The Rocky Mountain Elk Foundation formally objected to a U.S. Forest Service (USFS) decision that gives the green light for the construction of nearly 50 miles of new mountain biking trails through critical northwest Colorado elk habitat. RMEF supports opportunities to provide a diverse range of recreation opportunities on public lands with care for natural resources in mind. However, with this particular project, the USFS proposes a high-density trail system through critical elk habitat using outdated data and insufficient planning.
“The environmental assessment and draft decision fail to use the best available science,” said Karie Decker, RMEF director of wildlife and habitat. “Extensive research has demonstrated the impact that high-intensity recreation can have on wildlife. Elk are particularly sensitive to all forms of recreation, including biking and hiking – the primary uses identified in the project.”
The Mad Rabbit Trails Project, as it’s called, targets habitat used by the E-2 Bear’s Ear elk herd, Colorado’s second-largest herd found in the Hahns Peak/Bears Ears Ranger District on the Medicine Bow-Routt National Forests. That proposed action comes after the recently completed Buffalo Pass Trails project already added 43 miles of trails to the area.
A recent study by the USFS, Oregon State University and Oregon Department of Fish and Wildlife researchers showed elk are sensitive to human activities and avoid trail-based recreation.
RMEF also contributed grant funding for an ongoing Colorado Parks and Wildlife study dating back to 2019 to evaluate how human recreation may be influencing elk populations.
“Not only does elk distribution shift in response to continued disturbance, but in critical areas such as winter range or calving areas, disturbance can begin to impact herd population numbers and recruitment. In addition, elk avoidance of recreation trails can ultimately lead to large-scale population shifts in elk distribution, away from critical habitats on public land,” said Decker.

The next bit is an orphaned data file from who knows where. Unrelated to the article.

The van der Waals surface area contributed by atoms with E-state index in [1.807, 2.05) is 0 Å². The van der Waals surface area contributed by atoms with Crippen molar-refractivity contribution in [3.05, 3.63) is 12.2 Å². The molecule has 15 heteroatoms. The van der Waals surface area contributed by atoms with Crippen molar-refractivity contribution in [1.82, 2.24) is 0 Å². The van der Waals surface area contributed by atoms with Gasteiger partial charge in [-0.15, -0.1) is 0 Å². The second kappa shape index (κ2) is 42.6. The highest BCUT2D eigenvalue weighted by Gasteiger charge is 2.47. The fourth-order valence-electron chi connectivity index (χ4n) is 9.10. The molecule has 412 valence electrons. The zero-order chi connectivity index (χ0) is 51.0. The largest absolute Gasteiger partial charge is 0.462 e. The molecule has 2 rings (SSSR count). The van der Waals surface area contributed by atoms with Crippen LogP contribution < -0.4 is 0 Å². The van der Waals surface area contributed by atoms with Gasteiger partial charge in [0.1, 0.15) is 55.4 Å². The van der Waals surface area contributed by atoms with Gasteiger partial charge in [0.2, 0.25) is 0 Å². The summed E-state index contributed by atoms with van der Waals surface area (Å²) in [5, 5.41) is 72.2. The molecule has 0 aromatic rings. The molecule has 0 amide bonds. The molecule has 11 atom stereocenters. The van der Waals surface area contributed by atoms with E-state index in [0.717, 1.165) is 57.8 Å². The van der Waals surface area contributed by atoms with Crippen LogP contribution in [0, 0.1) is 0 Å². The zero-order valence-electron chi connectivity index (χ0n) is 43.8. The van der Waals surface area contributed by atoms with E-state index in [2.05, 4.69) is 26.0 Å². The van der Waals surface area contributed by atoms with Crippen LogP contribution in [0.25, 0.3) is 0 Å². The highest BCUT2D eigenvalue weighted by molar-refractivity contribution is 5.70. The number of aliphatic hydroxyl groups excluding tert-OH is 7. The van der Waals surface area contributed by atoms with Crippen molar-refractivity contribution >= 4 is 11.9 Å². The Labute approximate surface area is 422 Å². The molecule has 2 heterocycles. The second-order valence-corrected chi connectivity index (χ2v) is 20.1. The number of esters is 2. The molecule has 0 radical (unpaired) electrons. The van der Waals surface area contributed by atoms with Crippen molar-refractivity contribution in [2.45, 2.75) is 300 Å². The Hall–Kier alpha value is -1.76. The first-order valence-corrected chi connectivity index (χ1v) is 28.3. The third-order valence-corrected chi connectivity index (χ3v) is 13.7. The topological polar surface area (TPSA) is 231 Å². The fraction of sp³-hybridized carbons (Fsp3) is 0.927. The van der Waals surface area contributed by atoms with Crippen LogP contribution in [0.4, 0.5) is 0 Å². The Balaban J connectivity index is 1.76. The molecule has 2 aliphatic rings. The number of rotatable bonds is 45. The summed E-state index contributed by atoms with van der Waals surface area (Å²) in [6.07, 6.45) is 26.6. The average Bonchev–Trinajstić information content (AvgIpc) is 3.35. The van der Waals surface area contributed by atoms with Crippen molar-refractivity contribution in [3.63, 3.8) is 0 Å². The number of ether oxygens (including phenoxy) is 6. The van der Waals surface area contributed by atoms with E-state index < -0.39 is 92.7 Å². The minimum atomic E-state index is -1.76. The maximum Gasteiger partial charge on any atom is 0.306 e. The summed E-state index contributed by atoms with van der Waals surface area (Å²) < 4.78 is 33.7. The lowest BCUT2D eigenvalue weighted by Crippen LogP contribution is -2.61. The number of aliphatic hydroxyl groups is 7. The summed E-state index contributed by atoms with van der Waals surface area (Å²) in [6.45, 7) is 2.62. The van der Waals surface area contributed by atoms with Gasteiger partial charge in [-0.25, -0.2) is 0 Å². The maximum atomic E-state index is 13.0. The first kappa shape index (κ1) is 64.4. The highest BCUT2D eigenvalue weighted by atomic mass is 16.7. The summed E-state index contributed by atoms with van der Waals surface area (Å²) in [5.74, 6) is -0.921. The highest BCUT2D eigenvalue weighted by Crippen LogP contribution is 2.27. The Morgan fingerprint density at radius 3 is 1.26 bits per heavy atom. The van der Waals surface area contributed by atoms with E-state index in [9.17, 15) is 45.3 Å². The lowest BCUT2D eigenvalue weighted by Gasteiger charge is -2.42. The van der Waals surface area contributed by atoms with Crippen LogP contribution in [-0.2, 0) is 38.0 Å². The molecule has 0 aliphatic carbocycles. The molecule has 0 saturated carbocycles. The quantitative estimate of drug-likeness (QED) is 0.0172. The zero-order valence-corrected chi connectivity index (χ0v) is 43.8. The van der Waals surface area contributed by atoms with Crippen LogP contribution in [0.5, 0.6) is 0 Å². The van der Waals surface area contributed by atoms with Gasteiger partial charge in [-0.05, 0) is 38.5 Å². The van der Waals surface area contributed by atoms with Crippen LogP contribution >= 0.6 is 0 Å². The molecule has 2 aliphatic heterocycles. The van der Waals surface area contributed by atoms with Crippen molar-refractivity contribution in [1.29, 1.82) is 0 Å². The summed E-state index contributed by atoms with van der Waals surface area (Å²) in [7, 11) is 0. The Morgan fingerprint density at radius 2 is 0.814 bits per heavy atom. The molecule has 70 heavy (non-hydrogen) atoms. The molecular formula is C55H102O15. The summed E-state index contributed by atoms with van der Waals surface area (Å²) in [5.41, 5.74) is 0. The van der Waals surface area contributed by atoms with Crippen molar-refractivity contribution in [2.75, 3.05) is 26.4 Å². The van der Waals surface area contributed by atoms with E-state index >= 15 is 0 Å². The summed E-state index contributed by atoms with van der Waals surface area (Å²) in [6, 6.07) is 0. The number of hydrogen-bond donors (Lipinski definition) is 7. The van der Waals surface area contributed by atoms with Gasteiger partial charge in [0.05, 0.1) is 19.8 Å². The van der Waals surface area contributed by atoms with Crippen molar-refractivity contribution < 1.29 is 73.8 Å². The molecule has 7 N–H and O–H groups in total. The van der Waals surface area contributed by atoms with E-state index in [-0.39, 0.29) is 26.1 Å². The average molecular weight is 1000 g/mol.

The Steamboat sub-herd, also found in the same area, already shows a decrease in both number of elk and calf:cow ratios.
RMEF also noted severe conditions from this past winter had a devastating impact on elk, mule deer, pronghorn antelope and other wildlife, leaving carcasses scattered for miles. Survival rates were the lowest ever documented by Colorado Parks and Wildlife (CPW). As a result, CPW reduced antlerless hunting in E-2 by 89 percent. The Mad Rabbit Trails Project overlaps with this area.
“The assessment must incorporate this data and evaluate how the new trails and increased use will exacerbate recent winter-related losses to the E-2 elk herd,” said Decker. “RMEF requests a decision of No Action so that a full Environmental Impact Statement can be prepared using the best available science.”
RMEF has a long conservation history in Colorado. Since 1987, RMEF and its partners completed 843 conservation and hunting heritage outreach projects there with a combined value of more than $201.8 million. These projects conserved or enhanced 501,957 acres of habitat and opened or improved public access to 119,587 acres.
Click HERE to take action and urge Colorado’s governor and congressional delegation to stop this project before it’s too late.
(Photo source: Rocky Mountain Elk Foundation)